The Graduate School
G-1 Communications Building
Seattle, Washington 98195-3770
March 11, 2014 | 6:30 p.m.
Kane Hall, Room 130
You do not need to be an alum of the University of Washington to attend or register.
Powered in partnership with the UW Alumni Association
The Right to be Cold
The talk contributes beyond the science and politics and conveys the interconnectedness of all things with a holistic understanding of the significance of the Arctic's environment and Inuit culture. We often only hear about the melting ice and challenged wildlife, whereas Sheila's talk tells the potent human story about communities and their journey through rapid social and environmental change towards long term sustainability.
About Sheila Watt-Cloutier
Former Chair of the Inuit Circumpolar Conference (ICC), Canadian Inuit human rights activist, Sheila Watt-Cloutier tackles the many issues indigenous peoples are facing today, including environmental pollution and sustainable development. Her efforts were recognized when she was nominated for the Nobel Peace Prize. Currently living in Iqaluit, Nunavut, Ms. Watt-Cloutier was born in Kuujjuaq, Nunavik (northern Quebec), and was raised traditionally in her early years before attending school in southern Canada and in Churchill, Manitoba.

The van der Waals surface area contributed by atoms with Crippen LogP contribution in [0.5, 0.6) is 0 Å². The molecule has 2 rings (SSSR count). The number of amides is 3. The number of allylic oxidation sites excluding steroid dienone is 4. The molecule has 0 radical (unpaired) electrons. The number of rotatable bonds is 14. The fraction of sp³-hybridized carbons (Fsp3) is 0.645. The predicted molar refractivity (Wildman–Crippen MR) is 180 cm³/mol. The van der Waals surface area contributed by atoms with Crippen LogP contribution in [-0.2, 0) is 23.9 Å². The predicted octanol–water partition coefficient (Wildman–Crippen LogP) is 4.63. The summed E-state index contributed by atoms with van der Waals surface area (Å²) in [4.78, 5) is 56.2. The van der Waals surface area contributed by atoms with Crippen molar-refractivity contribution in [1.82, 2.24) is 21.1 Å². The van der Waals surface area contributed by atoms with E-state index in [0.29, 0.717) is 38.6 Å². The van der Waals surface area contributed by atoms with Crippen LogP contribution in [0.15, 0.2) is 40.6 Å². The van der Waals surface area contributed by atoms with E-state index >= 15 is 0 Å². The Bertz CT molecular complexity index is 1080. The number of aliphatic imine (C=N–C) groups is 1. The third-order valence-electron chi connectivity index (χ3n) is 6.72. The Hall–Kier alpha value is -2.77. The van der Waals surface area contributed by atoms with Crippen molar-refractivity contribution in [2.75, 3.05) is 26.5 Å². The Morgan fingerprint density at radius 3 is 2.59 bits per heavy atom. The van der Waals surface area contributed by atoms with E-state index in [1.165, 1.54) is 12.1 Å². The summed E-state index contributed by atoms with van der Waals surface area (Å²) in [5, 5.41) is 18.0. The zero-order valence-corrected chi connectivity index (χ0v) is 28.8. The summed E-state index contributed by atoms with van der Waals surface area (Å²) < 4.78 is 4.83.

Ms. Watt-Cloutier has an academic background in counseling, education, and human development. Her early experience as an Inuktitut interpreter for the Ungava Hospital in Nunavik led to a lifetime commitment to improving health conditions and education for indigenous communities. Her untiring efforts on the global scene were instrumental in the signing, ratification, and enforcement of the Stockholm Convention in 2004, a global commitment to protect human health and the environment from persistent organic pollutants. Ms. Watt-Cloutier is the recipient of many honors and awards including: the inaugural Global Environment Award from the World Association of Non-Governmental Organizations in recognition for her work on this subject; the Aboriginal Achievement Award for Environment; the United Nations Champion of the Earth Award, and the Sophie Prize in Norway. More recently, she was awarded the inaugural Northern Medal by the Governor General of Canada and the International Environmental Leadership Award by Global Green USA. She is an officer of the Order of Canada.
- UW Graduate School
- UW Alumni Association
- College of the Environment, Quaternary Research Center
- Applied Physics Laboratory
- Henry M. Jackson School of International Studies - Canadian Studies Center